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intent upon deep investigation and research ; the fruit of which he has bequeathed to his family, and to posterity, in numerous dissertations on theological, philosophical, historical, and philological subjects.

The extent and variety of profound topics thus embraced by an inhabitant of the rude recesses of the Alps, who has illustrated those topics in every instance by a mass of erudition, may well astonish any one who reflects that he had not that access to ample stores of literature, which those students enjoy who reside in universities, or in the polished circles of society.

The editor of the present volume first became acquainted with M. Peyran at his secluded abode in the year 1814; and on his second visit to Piedmont in 1823, the MSS. left at his decease were entrusted to his care by the children of M. Peyran,-two sons and daughter, the latter of whom died lately, leaving a numerous family. With the advice of judicious friends, he will endeavour to ascertain in what way the publication of any


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or all of them will be most beneficial to the family of the deceased author. In the mean time, the following treatises are submitted to the public attention; namely,Letters respecting the Vaudois addressed to his Eminence Cardinal Pacca;-A Reply to the Bishop of Pinerolo's charge;—The Moderator's charge to his co-pastors ;—A Letter to M. Ferrary, a Roman catholic priest;—and a late Waldensian Confession of Faith;—the whole, from the nature of the subjects they include, forming an “ Historical Defence of the Waldenses."

After an illness endured with exemplary patience, the learned Moderator closed his earthly career in the year 1823, at the age of 71. The stone that marks his grave, (what a contrast to the marble that bears a splendid but unmerited panegyric !) has but the following letters rudely inscribed upon it:



le 11 me. Decre. 1752.

Mort le 26me. Avril, 1823.

The abilities and worth of M. Peyran, whilst honourable to the pastors and people with whom he was more immediately connected, did not escape the notice of the late governor of the province, and other persons in high civil and military stations ;-more especially as he was firm in his attachment to the ancient line of princes of the house of Savoy; and when Napoleon once passed through the north of Italy, even that extraordinary man, who was so distinguished for his knowledge of men and things, and for an inquisitive disposition, proposed several questions to M. Peyran on one occasion, respecting the antiquity, and exploits of the Waldensian community.

It deserves also to be recorded as a fact honourable to the character of the Vaudois Moderator, and to the feelings of his Roman catholic neighbours, that great numbers of the latter, notwithstanding a prohibitory order, attended his remains to the grave, from the veneration they entertained for one whom they expressively termed “ le Père des Vallées,”--the Patriarch of the Valleys. This tribute of respect and gratitude they were the more solicitous to pay, because he had, on a former occasion, when an hostile army threatened to burn the small Roman catholic town of Pérouse, actually secured it from destruction, by his prompt and earnest intercession for the inhabitants to the French general.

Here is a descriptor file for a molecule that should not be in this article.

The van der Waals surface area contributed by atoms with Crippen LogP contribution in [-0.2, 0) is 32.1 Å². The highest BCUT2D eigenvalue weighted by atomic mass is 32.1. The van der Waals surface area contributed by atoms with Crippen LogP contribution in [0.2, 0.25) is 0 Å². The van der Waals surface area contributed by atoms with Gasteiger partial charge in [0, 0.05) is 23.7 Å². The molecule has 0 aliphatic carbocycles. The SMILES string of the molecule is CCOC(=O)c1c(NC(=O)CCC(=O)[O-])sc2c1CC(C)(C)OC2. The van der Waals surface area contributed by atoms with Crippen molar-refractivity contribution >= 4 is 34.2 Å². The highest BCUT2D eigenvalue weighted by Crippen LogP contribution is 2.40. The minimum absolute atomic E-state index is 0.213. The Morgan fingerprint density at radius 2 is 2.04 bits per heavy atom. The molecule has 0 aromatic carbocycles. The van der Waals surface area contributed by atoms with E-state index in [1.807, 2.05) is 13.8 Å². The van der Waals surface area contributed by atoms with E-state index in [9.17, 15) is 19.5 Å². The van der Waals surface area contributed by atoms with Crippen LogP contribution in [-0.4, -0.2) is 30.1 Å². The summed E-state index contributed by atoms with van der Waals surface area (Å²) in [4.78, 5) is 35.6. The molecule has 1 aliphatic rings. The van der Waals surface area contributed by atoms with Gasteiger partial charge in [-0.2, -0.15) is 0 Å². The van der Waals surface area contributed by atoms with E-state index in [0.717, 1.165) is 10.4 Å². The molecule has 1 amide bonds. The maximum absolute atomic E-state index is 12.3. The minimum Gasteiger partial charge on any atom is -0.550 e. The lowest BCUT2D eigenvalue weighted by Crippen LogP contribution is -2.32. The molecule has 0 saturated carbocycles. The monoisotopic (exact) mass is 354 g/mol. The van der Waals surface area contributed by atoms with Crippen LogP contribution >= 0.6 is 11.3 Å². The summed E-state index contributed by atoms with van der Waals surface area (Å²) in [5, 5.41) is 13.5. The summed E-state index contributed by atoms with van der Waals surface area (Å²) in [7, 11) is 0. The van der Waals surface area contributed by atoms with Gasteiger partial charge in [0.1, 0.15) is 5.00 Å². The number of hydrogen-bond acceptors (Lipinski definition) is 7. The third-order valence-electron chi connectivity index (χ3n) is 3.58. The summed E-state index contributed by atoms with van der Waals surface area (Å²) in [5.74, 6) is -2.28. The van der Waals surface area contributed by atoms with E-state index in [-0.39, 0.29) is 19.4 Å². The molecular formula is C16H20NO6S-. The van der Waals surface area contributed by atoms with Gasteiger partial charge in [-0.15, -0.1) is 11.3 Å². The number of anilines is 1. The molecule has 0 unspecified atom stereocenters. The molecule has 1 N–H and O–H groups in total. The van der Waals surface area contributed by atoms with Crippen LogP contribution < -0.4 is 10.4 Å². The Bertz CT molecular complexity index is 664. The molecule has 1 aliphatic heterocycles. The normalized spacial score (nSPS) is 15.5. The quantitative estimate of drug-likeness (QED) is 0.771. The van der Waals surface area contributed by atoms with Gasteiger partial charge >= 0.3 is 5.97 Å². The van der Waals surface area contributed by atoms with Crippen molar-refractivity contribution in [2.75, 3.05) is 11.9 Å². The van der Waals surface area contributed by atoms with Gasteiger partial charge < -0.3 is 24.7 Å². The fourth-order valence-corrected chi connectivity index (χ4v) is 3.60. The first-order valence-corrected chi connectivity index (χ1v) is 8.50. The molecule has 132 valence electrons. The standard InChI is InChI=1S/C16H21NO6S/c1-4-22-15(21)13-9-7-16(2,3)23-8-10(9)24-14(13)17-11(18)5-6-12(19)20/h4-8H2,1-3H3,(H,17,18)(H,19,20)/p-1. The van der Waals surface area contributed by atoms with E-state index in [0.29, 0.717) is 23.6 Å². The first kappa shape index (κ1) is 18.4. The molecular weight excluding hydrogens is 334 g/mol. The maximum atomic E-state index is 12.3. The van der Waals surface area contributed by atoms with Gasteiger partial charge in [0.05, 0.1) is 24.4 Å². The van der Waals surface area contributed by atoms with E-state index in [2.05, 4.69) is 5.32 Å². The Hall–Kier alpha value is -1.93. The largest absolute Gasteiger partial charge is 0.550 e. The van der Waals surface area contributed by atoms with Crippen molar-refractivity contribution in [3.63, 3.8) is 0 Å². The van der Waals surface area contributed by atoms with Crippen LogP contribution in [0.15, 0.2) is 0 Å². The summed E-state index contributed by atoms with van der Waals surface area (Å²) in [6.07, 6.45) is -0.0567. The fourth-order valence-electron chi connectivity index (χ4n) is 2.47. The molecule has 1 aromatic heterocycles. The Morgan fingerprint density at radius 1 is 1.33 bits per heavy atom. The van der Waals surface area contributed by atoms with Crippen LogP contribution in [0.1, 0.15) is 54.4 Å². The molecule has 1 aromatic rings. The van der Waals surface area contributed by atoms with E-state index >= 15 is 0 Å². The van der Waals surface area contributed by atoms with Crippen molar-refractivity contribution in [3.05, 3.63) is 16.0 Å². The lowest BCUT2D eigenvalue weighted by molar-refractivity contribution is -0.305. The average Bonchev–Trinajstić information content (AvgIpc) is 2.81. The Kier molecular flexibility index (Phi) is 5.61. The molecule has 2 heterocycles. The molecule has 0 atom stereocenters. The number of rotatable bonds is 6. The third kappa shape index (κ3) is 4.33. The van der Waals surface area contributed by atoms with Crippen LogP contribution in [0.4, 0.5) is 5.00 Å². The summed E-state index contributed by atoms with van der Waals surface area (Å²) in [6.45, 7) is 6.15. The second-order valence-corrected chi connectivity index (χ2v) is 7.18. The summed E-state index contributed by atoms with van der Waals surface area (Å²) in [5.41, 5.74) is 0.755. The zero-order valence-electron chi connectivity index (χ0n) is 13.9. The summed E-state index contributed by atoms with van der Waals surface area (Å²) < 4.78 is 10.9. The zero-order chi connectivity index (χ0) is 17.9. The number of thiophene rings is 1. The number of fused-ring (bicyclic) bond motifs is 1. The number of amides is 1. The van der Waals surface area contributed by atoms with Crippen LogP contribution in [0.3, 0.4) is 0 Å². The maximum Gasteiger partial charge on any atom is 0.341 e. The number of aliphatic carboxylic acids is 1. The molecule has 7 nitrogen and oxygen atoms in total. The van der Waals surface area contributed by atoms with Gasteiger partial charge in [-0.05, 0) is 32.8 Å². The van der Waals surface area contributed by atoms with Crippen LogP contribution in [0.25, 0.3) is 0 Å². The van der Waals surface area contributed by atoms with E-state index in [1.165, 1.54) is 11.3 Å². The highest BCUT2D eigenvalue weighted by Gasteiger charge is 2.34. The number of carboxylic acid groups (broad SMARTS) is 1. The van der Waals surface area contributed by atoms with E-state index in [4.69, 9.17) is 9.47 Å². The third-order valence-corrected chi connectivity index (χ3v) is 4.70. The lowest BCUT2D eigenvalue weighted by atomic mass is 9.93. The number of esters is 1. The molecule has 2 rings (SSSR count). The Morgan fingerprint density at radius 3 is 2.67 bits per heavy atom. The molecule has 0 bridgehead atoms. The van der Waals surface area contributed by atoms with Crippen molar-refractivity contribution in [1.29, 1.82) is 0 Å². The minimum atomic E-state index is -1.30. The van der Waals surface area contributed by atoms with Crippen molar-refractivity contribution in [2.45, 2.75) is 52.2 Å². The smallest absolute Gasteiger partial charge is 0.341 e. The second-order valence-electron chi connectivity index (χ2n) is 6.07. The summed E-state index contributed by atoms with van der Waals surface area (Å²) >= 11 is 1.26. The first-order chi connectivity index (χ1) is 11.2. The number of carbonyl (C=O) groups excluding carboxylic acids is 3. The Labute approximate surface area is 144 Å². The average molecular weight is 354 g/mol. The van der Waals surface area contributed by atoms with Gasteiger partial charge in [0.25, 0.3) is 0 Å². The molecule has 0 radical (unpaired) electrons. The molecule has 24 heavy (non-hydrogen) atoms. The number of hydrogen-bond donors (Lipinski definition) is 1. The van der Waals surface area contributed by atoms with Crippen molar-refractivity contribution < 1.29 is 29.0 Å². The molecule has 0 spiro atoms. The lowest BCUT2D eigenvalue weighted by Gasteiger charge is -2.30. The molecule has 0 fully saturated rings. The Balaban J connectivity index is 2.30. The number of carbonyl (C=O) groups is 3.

This single fact will amply prove that the controversial writings of the learned pastor, in opposition to the errors of the church of Rome, were not the result of hatred and aversion to the members of that church; but of a paramount

; regard to truth, and what he believed to be “the faith once delivered to the saints." Whilst the advocate of primitive truth, he knew how to maintain “ the truth in love.” In this respect he was a model, that disputants both for and against the dominion of the church of Rome, will do well to imitate; and his writings are, on account of this temperate spirit, peculiarly worthy of the attentive perusal of persons of every party. It will be a happy result of the publication of the present volume, if those,whether Roman Catholics or Protestants,- who read it, shall be led, instead of relying implicitly on the authority of others, to search more diligently for themselves on the momentous subject of religion, as well as to cherish sentiments of candour and forbearance towards each other.

To inculcate such sentiments of mutual kindness,-both for the honour of christianity and for the tranquillity of states,-is the more necessary, because many circumstances already indicate that a great discussion is at hand on all the leading questions that separate the church of Rome from the reformed churches. The revival of the order of Jesuits* by the court of Rome, in opposition to the prevailing wish of other Roman catholics ;-the attempt made by that highly-accomplished body of instructors to obtain a commanding influence in colleges and schools ;—the protest against their influence in France, and in support of the dignity of the crown and the liberties of the Gallican church, by many distinguished indivi

pp. 327-333.

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